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I have created a branch where I was trying an approach to a problem which didn't work out, so I want to delete the branch, including all commits I made on it. For the sake of the argument, my branches look like this (when viewed with Gitk):

A--B--C--D Master
    \
     \-E-F Unwanted

I want it to look like this:

A--B--C--D Master

If I delete the Unwanted branch I end up with this instead:

A--B--C--D Master
    \
     \-E-F

I have no use for commits E and F, and don't want them cluttering my Git history.

Apologies for what may seem to be a very simple (and possibly stupid) question, but I've been unable to find a suitable answer elsewhere.

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Check stackoverflow.com/questions/14991916/… for how to force commits to be garbage collected. –  LopSae Mar 6 '13 at 1:14

2 Answers 2

up vote 5 down vote accepted

No, that's all you do. As long as E and F aren't referenced in any branch or tag, they'll eventually be garbage collected. I assume you're looking at it in gitk and still see the commits hanging out. If you restart gitk or do a forced reload with Ctrl+F5, they'll disappear. They're still there, but git will take care of them eventually. While you can force them to be cleaned up immediately, that's not a good habit to get into. The default time-to-live of 2 weeks for orphaned commits is there because just sometimes you really did want those commits, and you just didn't know it yet, so leave them orphaned and move on.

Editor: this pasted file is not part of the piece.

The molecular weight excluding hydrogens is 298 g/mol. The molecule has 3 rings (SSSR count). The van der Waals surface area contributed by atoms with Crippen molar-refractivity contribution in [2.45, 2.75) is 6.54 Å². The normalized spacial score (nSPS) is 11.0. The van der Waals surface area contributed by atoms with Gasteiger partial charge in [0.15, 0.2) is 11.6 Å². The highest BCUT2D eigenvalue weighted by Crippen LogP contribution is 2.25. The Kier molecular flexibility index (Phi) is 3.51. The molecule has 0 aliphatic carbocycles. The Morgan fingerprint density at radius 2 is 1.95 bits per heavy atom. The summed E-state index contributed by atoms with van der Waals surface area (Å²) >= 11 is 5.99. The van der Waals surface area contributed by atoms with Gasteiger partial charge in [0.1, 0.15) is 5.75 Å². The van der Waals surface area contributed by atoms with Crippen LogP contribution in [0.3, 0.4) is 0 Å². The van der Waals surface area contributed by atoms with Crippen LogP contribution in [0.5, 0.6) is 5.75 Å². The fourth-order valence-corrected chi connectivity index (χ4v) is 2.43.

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If you run git gc it will remove unreferenced branches (which F is, assuming you didn't tag it or derive other branches from it) when they are older than a certain threshold (2 weeks default, and you can adjust it with --prune=<date>).

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